What’s to blame for high house prices?
There are two main drivers of the surge in house prices over the past two decades. The first was the shift to low interest rates. Lower rates enabled Australians to borrow more for a given level of income and so pay each other more for homes. As can be seen, the shift in house prices from below trend to above has gone hand in hand with an increase in the ratio of household debt to income.
The trouble is that the shift to low interest rates occurred in many other countries and most did not have anywhere near the surge in house prices or household debt Australia had, implying a heavy speculative element in driving prices higher as well. I have long thought this surge in household debt and relative house prices represents Australia’s Achilles’ heel. Should anything go wrong with the ability of households to service their debt Australia would be at risk. Fortunately, it’s hard to see the trigger for this in anything but a small way.
The second reason is a lack of supply. While the US saw a property price surge into 2006 matched by a supply surge, supply in Australia has been subdued due to restrictive land supply policies and high stamp duty and infrastructure charges. The National Housing Supply Council estimated a few years ago that since 2001, Australia had a cumulative net shortfall of over 200,000 dwellings. Reflecting this, residential vacancy rates remain relatively low.
Given the supply shortfall, most of the scapegoats that various commentators have come up with to explain high home prices are a sideshow. Foreign and SMSF buying is no doubt playing a role in some areas but looks to be small.
Negative gearing is more contentious, but it’s likely that reducing access, by reducing a tax inducement to investment in property at a time when stamp duty is very high, will have a negative impact on the supply of property. Negative gearing was restricted in 1985, but was reinstated in 1987 after concerns arose that its restriction had worsened the supply of dwellings. Restricting negative gearing for property would also distort the investment market as it would still be available for other investments.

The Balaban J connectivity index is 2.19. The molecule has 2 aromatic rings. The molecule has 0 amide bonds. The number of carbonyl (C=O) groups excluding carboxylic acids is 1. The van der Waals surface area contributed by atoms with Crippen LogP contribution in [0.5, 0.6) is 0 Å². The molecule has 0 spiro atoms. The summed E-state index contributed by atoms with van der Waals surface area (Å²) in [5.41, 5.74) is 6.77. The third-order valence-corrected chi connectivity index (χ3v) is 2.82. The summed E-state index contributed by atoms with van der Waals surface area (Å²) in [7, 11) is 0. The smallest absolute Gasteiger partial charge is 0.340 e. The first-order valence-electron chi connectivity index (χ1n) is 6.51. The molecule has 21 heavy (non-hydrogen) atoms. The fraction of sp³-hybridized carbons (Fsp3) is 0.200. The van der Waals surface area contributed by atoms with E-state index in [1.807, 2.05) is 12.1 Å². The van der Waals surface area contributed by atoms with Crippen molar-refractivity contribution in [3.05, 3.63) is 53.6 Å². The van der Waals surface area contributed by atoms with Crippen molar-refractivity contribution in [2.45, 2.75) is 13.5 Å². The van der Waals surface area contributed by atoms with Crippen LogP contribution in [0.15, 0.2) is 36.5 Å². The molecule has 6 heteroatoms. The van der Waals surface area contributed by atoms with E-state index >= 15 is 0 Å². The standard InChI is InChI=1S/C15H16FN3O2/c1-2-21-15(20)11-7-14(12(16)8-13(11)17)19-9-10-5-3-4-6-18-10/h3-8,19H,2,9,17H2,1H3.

Until we make it easier for builders and developers to bring dwellings to market, the issue of poor affordability will remain.
Our assessment is that the Australian property market is not at the bubble extreme it was at a decade ago: the overvaluation is a bit more modest; annual housing credit growth for owner occupiers and investors is running at around one third the pace seen in 2003; Australians don’t seem to be using their houses as ATMs against which debt can be drawn, suggesting they are less comfortable regarding the outlook and debt; and the home price gains now have been over a shorter period and are concentrated in just Sydney and Melbourne.
However, danger signs are emerging:
- After a cooler period during the first half of the year, the property market seems to be hotting up again. National average home prices rose at an annualised 16.8 per cent pace over the three months to August, according to RP Data, and auction clearance rates are at or above last year’s highs.
- The proportion of housing finance commitments going to investors is now back to around the 50 per cent high seen a decade ago, suggesting that the market is becoming more speculative. And there are signs that homebuyers are starting to extrapolate recent strong price gains into the future, which is very dangerous.
- Finally, The Block, back on top as the most watched show on TV, has highlighted a return to very strong community interest in the property market.
Taken together, these indicators warn that the housing market is getting a bit too hot.
Housing as an investment
Notwithstanding the rising risk of macro prudential controls, in the short term further gains in house prices are likely until the RBA starts to raise interest rates, probably around mid-next year, soon after which another 5 to 10 per cent property price down cycle is likely to start.
Beyond the short term, it’s worth noting that residential property has provided a similar long-term return to Australian shares, with both returning around 11 to 11.5 per cent per annum since the 1920s. They are also complementary to each in terms of risk and liquidity and are lowly correlated. All of which means there is a case for investors to have exposure to both.
At present though, housing looks somewhat less attractive as a medium-term investment. The gross rental yield on housing is around 3.2 per cent and for units it is around 4.4 per cent, giving an average of just 3.8 per cent. After costs, this is just below 2 per cent. Shares and commercial property both offer much higher yields.
Medium-term capital growth is also likely to be limited, with the overvaluation likely to see real house prices stuck in a 10 per cent or so range around a broadly flat trend. This is consistent with the 10-20-year pattern of alternating secular bull and bear phases.
Taken together, this suggests that a realistic expectation for total returns from residential property over the medium term is just around 4 to 5 per cent per annum.
Shane Oliver, chief economist, AMP Capital